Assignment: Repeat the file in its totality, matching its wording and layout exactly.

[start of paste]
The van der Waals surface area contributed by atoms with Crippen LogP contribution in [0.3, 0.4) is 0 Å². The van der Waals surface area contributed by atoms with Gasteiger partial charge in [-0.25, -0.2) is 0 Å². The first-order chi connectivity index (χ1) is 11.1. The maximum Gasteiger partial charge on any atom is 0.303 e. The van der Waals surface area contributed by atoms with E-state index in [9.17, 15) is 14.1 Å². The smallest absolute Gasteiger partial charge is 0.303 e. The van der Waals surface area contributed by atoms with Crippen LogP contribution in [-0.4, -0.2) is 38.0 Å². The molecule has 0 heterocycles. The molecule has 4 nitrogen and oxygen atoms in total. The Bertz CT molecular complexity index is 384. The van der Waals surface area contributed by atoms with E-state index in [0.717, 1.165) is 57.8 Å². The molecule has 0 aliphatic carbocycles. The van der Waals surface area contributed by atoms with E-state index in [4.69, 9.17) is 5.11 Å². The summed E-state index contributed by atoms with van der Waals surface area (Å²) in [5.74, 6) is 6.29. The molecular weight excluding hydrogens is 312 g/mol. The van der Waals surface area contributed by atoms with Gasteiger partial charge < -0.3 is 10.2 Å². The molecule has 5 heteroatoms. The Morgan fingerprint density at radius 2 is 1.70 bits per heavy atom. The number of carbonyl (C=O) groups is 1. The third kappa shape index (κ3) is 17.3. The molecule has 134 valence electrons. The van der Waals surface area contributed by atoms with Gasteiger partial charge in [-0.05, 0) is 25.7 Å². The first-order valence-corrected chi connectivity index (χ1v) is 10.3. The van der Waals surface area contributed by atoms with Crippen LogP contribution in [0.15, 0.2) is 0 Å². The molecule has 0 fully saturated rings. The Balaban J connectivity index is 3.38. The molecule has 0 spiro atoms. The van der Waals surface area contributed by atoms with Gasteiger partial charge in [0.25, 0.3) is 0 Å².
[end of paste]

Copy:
The van der Waals surface area contributed by atoms with Crippen LogP contribution in [0.3, 0.4) is 0 Å². The van der Waals surface area contributed by atoms with Gasteiger partial charge in [-0.25, -0.2) is 0 Å². The first-order chi connectivity index (χ1) is 11.1. The maximum Gasteiger partial charge on any atom is 0.303 e. The van der Waals surface area contributed by atoms with E-state index in [9.17, 15) is 14.1 Å². The smallest absolute Gasteiger partial charge is 0.303 e. The van der Waals surface area contributed by atoms with Crippen LogP contribution in [-0.4, -0.2) is 38.0 Å². The molecule has 0 heterocycles. The molecule has 4 nitrogen and oxygen atoms in total. The Bertz CT molecular complexity index is 384. The van der Waals surface area contributed by atoms with E-state index in [0.717, 1.165) is 57.8 Å². The molecule has 0 aliphatic carbocycles. The van der Waals surface area contributed by atoms with E-state index in [4.69, 9.17) is 5.11 Å². The summed E-state index contributed by atoms with van der Waals surface area (Å²) in [5.74, 6) is 6.29. The molecular weight excluding hydrogens is 312 g/mol. The van der Waals surface area contributed by atoms with Gasteiger partial charge < -0.3 is 10.2 Å². The molecule has 5 heteroatoms. The Morgan fingerprint density at radius 2 is 1.70 bits per heavy atom. The number of carbonyl (C=O) groups is 1. The third kappa shape index (κ3) is 17.3. The molecule has 134 valence electrons. The van der Waals surface area contributed by atoms with Gasteiger partial charge in [-0.05, 0) is 25.7 Å². The first-order valence-corrected chi connectivity index (χ1v) is 10.3. The van der Waals surface area contributed by atoms with Crippen LogP contribution in [0.15, 0.2) is 0 Å². The molecule has 0 fully saturated rings. The Balaban J connectivity index is 3.38. The molecule has 0 spiro atoms. The van der Waals surface area contributed by atoms with Gasteiger partial charge in [0.25, 0.3) is 0 Å².